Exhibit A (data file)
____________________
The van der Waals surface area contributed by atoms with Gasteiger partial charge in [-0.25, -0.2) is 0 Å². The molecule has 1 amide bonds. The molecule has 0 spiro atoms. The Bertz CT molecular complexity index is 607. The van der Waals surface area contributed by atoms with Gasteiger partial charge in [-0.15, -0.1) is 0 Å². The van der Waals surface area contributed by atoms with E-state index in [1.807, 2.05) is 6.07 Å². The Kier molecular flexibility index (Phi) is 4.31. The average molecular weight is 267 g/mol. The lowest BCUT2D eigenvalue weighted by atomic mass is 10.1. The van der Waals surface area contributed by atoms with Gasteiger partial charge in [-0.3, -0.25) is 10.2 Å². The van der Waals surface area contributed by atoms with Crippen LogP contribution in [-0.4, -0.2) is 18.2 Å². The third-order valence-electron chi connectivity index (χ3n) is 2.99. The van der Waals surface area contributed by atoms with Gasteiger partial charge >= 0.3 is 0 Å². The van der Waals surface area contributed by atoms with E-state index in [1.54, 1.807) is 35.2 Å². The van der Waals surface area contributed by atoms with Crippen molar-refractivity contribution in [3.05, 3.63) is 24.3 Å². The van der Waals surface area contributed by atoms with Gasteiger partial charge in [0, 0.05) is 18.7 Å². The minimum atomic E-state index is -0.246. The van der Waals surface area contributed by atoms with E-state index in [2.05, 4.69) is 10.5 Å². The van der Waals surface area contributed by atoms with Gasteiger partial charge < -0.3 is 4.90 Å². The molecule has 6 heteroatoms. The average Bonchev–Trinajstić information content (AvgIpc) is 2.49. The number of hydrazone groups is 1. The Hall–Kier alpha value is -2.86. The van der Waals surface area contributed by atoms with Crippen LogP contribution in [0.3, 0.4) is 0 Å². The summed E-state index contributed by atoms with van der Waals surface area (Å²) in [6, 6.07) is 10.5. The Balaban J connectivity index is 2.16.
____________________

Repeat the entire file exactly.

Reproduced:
The van der Waals surface area contributed by atoms with Gasteiger partial charge in [-0.25, -0.2) is 0 Å². The molecule has 1 amide bonds. The molecule has 0 spiro atoms. The Bertz CT molecular complexity index is 607. The van der Waals surface area contributed by atoms with Gasteiger partial charge in [-0.15, -0.1) is 0 Å². The van der Waals surface area contributed by atoms with E-state index in [1.807, 2.05) is 6.07 Å². The Kier molecular flexibility index (Phi) is 4.31. The average molecular weight is 267 g/mol. The lowest BCUT2D eigenvalue weighted by atomic mass is 10.1. The van der Waals surface area contributed by atoms with Gasteiger partial charge in [-0.3, -0.25) is 10.2 Å². The van der Waals surface area contributed by atoms with Crippen LogP contribution in [-0.4, -0.2) is 18.2 Å². The third-order valence-electron chi connectivity index (χ3n) is 2.99. The van der Waals surface area contributed by atoms with Gasteiger partial charge >= 0.3 is 0 Å². The van der Waals surface area contributed by atoms with E-state index in [1.54, 1.807) is 35.2 Å². The van der Waals surface area contributed by atoms with Crippen molar-refractivity contribution in [3.05, 3.63) is 24.3 Å². The van der Waals surface area contributed by atoms with Gasteiger partial charge in [0, 0.05) is 18.7 Å². The minimum atomic E-state index is -0.246. The van der Waals surface area contributed by atoms with E-state index in [2.05, 4.69) is 10.5 Å². The van der Waals surface area contributed by atoms with Gasteiger partial charge < -0.3 is 4.90 Å². The molecule has 6 heteroatoms. The average Bonchev–Trinajstić information content (AvgIpc) is 2.49. The number of hydrazone groups is 1. The Hall–Kier alpha value is -2.86. The van der Waals surface area contributed by atoms with Crippen LogP contribution in [0.3, 0.4) is 0 Å². The summed E-state index contributed by atoms with van der Waals surface area (Å²) in [6, 6.07) is 10.5. The Balaban J connectivity index is 2.16.